In spite of the ongoing battles in Washington over the economy, NSA spying, and international policy, I'm absolutely certain that there's never been a better time to be in tech, particularly in anything mobile. I think we'll see a bunch of new jobs evolving as we transition into the coming age of hardware disruption.
It's not just about the latest superphones with their multicore processors, miniaturized architecture and ever expanding warehouses of applications. Motorola
just announced that it's been working on Project Ara
, a free and open platform for creating highly modular smartphones. Phonebloks, another modular phone visionary, is teaming up with Motorola to push the sector to critical mass. On its blog, Motorola says its goal is to “drive a more thoughtful, expressive, and open relationship between users, developers, and their phones. To give you the power to decide what your phone does, how it looks, where and what it’s made of, how much it costs, and how long you’ll keep it.” Will it pan out? And how will it affect mobile development? Who's to say? Motorola has produced solid hardware for decades, but there’s no doubt it’s struggled in the smartphone market compared to Samsung
. This might be its last-ditch effort to stay in the game. It could also be gazing into its crystal ball and creating a whole new hardware ecosystem. Look outside the mobile market and hardware disruption is running rampant. Developers, programmers and engineers are quickly taking advantage of the latest tools, techniques and readily available production capacities to create radical (or not so) hardware/software/networked products and services. The Nest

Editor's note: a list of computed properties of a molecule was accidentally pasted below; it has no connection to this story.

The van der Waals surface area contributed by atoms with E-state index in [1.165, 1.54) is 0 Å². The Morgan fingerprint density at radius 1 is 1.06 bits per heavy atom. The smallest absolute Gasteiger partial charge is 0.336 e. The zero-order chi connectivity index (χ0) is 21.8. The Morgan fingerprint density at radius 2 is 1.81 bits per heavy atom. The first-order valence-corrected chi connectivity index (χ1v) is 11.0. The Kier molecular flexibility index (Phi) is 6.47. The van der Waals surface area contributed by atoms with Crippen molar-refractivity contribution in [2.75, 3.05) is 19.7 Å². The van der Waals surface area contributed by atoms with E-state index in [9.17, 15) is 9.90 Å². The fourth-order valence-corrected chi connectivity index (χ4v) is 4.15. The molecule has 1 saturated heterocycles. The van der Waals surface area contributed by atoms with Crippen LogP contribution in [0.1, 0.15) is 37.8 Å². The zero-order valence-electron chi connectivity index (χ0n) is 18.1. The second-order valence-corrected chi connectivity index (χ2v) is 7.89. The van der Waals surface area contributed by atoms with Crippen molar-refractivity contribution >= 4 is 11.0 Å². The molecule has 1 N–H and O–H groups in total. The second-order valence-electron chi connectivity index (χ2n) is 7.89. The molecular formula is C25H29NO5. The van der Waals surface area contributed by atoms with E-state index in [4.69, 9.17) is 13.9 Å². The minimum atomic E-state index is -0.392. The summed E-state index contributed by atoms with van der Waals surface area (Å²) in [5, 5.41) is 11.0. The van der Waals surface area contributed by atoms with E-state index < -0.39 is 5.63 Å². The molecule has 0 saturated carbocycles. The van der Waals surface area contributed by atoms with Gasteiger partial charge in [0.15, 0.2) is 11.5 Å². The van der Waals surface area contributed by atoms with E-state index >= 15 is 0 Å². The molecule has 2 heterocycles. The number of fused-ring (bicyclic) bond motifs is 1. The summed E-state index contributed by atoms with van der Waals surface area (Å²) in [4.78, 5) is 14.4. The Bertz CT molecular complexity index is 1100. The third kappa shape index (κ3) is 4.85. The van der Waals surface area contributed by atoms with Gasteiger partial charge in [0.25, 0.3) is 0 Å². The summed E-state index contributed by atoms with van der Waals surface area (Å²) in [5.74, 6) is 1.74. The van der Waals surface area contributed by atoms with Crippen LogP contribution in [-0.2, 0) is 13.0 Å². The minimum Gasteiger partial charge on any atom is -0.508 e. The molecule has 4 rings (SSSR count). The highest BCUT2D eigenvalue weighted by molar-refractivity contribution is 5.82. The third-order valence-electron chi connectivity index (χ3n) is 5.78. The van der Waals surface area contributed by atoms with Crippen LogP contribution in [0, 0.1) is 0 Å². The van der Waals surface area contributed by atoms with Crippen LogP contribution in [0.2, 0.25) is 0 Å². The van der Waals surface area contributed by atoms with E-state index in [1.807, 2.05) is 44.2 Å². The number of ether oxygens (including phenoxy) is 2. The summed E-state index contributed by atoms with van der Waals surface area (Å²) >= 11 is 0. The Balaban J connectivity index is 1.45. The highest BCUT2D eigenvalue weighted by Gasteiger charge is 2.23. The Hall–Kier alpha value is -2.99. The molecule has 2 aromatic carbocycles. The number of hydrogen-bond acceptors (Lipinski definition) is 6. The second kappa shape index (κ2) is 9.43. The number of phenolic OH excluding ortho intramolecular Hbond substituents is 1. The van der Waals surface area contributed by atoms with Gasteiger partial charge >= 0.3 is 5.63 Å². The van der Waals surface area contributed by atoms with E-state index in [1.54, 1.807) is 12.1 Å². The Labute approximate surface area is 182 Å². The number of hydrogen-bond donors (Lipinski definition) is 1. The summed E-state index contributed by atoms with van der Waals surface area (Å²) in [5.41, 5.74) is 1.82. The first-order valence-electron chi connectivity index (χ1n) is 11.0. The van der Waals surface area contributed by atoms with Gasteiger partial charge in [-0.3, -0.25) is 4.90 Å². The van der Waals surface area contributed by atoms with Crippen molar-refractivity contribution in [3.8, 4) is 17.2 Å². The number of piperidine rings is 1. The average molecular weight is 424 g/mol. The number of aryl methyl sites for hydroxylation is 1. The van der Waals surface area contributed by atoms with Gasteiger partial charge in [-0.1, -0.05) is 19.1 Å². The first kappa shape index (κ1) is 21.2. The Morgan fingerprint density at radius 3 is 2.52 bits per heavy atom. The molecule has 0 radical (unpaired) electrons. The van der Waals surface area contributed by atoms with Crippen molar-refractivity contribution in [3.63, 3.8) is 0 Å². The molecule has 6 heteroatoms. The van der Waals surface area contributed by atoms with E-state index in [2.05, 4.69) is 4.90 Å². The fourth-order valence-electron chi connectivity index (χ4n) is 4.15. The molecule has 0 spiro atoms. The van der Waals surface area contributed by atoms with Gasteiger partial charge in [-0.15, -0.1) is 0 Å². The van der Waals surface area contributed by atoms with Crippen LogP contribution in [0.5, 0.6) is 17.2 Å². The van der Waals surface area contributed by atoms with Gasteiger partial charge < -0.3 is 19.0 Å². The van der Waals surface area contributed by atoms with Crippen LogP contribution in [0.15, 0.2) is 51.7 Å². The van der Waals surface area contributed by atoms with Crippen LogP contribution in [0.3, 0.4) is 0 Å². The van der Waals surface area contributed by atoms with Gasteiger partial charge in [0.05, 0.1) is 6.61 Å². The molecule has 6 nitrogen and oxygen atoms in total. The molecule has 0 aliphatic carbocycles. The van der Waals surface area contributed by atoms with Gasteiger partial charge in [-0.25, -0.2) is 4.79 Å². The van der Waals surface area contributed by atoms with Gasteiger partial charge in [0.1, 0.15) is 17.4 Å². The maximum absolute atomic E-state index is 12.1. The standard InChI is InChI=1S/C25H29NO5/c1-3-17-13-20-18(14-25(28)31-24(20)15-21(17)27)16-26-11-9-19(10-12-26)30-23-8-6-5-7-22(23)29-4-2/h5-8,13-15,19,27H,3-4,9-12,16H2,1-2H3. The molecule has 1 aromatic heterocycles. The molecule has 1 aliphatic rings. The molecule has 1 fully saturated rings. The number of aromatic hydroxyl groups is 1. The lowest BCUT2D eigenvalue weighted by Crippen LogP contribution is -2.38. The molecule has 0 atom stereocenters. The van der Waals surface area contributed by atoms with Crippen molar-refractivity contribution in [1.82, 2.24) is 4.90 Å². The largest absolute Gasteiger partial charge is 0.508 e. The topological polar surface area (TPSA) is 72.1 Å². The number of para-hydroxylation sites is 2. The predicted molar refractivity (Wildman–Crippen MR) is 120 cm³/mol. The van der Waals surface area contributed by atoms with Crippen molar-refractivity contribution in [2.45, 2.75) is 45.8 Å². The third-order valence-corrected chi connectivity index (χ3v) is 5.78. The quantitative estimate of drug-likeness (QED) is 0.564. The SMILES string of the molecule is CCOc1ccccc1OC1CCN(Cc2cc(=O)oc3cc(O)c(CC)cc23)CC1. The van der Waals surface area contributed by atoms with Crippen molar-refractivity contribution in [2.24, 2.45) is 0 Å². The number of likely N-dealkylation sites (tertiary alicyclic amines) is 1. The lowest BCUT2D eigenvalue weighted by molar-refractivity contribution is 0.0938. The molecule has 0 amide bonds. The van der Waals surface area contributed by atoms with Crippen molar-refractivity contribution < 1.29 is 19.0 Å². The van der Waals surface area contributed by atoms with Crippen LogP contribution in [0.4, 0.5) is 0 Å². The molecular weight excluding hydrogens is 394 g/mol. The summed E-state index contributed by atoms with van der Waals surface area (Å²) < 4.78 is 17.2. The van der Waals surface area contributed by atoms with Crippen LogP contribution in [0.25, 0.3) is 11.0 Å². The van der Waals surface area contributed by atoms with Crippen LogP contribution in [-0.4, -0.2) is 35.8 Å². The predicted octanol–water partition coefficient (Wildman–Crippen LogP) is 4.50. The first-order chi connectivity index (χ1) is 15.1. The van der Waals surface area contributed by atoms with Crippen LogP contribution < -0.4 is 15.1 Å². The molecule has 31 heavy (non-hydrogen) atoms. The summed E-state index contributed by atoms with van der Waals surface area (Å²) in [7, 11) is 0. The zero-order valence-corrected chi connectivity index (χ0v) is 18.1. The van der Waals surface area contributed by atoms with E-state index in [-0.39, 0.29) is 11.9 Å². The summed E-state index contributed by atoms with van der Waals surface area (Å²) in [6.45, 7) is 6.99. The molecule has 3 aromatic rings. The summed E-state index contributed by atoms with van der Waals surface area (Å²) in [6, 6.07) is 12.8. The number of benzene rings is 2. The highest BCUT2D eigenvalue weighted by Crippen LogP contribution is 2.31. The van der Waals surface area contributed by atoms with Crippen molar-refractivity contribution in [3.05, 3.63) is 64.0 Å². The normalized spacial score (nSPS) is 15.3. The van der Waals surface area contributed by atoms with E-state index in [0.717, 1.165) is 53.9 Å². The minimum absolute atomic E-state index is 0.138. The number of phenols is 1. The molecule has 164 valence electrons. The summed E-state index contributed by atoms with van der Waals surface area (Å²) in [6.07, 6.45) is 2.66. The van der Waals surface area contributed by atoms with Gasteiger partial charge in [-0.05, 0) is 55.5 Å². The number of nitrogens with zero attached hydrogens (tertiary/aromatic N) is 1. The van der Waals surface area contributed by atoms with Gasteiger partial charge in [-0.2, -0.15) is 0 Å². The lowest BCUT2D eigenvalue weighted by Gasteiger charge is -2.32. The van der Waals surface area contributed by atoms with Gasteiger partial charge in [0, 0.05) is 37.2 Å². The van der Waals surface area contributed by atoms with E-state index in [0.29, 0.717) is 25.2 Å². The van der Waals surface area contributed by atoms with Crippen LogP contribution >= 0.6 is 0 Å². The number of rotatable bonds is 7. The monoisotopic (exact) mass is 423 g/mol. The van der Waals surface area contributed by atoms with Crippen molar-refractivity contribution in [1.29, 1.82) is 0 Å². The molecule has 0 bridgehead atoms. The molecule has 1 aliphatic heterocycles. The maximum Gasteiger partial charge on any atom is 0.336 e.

is a great example of a handful of go-getters looking at a mundane, everyday device (the thermostat) and making it better -- while building a new company around the whole effort. Jump on Amazon
or walk through any Lowes
home improvement store and you'll see that the Nest is a real, live, functioning product that you can actually buy.
Go Out and Get Some Hardware
So my question: As a mobile developer or designer, are you ready to start learning hardware? You know you can do it on your own, in your spare time, don't you? Of course, if you’re starting from scratch, it might take a while before you're laying out massively integrated circuits in a CAD package and putting in a custom chip order with Intel. You can get pretty darn close, though, and the cost is extremely modest. Companies like SparkFun
, and Digi-Key
stock thousands of components, from Arduino microcontrollers, to resistors, to voltage regulators to Wi-Fi modules. You can order all of their off-the-shelf parts and have them shipped to your door in a matter of days. I picked up a cellular phone module for about $100 that lets me make calls and send data streams in both directions. That technology simply wasn't available to a designer working out of his garage, or even in a lab, 10 years ago. After creating your awesome new product you can even pitch it to Sparkfun and maybe get it into their catalog. Make a cool little PC board and they could sell it for you. The corner RadioShack
has resistors, capacitors and various discrete integrated circuits. Most stores also stock copper-clad circuit boards that you can etch, along with the required chemicals. They round out their offering with a reasonable selection of needle-nose pliers, alligator clips and soldering irons. Go out and get some hardware. When you connect the dots, it's clear that the future belongs to those interested in stepping out of their current niche and learning radical new skills. I think it's very motivating that enterprising rainmakers have all the tools they need to engineer their future right now. If you only work with code, think about taking a basic electronics class or attending a hardware workshop or two. The Processing language